Genes have been doing this for some time matey

Kazuo Ishiguro: ‘We’re coming close to the point where we can create people who are superior to others’

18 thoughts on “Genes have been doing this for some time matey”

  1. There was an interesting concept being explored in a novel I was reading yesterday. Wealth can be transient. The rich can lose the cars & the houses & the brimming bank accounts. But if they can buy inheritable genetic enhancements for their children, the children & their children will have those irrespective of life’s fortunes. They will truly be a different breed of people.

  2. BiS

    Fascinating. Would have a longer effect than sending the kiddies to posh school or hiring a tutor, since it’d penetrate further down the family tree.

    But doesn’t regression to the mean occur on genetic traits (in fact isn’t that where Galton first observed it?) as well as economic ones?

  3. ‘Imagine a two-tiered society with elite citizens’

    It’s easy if you try.

    Half of Americans have below average intelligence. H/T George Carlin

  4. MrsBud and I are confident that we are there. Our second son has a PhD in materials engineering investigating soluble stints. Our eldest son is half way through a PhD researching communication with stroke victims. We are sure our youngest, Speech Pathology student, will also do a Phd.

  5. “if they can buy inheritable genetic enhancements for their children”: just marry a clever, beautiful, healthy girl.

  6. Actually it is natural selection wot dunnit not genes.

    Genes which make an organism best adapted to its environment, reproduce more successfully…. but the determinant is the environment, not the gene.

    That does not mean the organism is superior to others… this is the usual ‘survival of the fittest’ pitfall.

  7. Belief in equality “All men are created equal in the sight of God” is not a function of living in a liberal democracy although it may have been a factor in their creation – Mr Ishiguro obviously believes that he himself is a god if he is determining what will make future people unequal in the sight of God.

  8. @ John B
    I agree with Tim – it’s genes that make some people superior *at certain things*. Natural selection merely encourages the survival of those best fitted to their environment (or best equipped to amend their environment to fit themselves).

  9. Isn’t this going to happen naturally? The increased amount of communication and travel opportunities means the intelligent will increasingly mate with the intelligent, rather than make do with whatever is near to hand, as in the past. So rather than the regression to the mean you are going to get divergence, just as one does in animals when they are specifically bred for a a certain trait.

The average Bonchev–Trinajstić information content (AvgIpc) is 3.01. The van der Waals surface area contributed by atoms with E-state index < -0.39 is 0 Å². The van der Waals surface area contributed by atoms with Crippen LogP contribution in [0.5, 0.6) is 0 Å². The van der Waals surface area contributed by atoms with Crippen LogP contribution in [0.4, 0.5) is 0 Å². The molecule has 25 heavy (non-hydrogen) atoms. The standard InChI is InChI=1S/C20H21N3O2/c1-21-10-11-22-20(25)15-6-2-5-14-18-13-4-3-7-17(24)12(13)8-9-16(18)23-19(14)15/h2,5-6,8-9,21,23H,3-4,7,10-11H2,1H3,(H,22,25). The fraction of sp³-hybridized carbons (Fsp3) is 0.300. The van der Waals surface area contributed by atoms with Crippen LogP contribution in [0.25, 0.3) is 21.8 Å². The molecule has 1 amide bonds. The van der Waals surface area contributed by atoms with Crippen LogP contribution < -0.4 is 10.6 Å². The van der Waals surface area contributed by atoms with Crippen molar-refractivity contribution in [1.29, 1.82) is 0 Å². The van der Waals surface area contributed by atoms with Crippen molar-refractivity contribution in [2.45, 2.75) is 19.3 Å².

10. Jim – essentially the argument in “The Bell Curve.” Instead of travel / interconnectedness (although all factors could work together), Murray and Herrnstein posited that changes in work structure were stratifying workplaces by cognitive demands, which meant that there would be less interaction between people of different levels of intelligence, and more interaction between people of similar levels, high or low. This would then lead to ‘assortive mating’ and development of parallel populations with divergent intelligence.

  11. Bloke in North Dorset

    And the number of doctors marrying doctors, lawyers marrying lawyers, politicians marrying politicians …….

  12. But this can’t be true. The left keep telling us ‘we’re all the same under the skin’ and that evolution ends at the neck. There are no superior and inferior people, just some more lucky and privileged than others.

  13. “The increased amount of communication and travel opportunities means the intelligent will increasingly mate with the intelligent.”

    I know plenty of high-IQ couples, and none of them have kids. It might be a fluke, but in most cases both of them are far too busy with their careers to breed. Just another reason human intelligence is going down, not up.

  14. Edward M. Grant
    The fact that the most able people produce the fewest children was observed by the ancient Romans, and I doubt they were the first. They did attempt to correct this with laws but with little success.

    It seems to be an inevitable side effect of civilisation, which provides so many more interesting uses of a successful citizen’s time and energies than making more citizens. This aplies especially to females. If you did produce a race of super men and women, they would almost certainly decline to breed.

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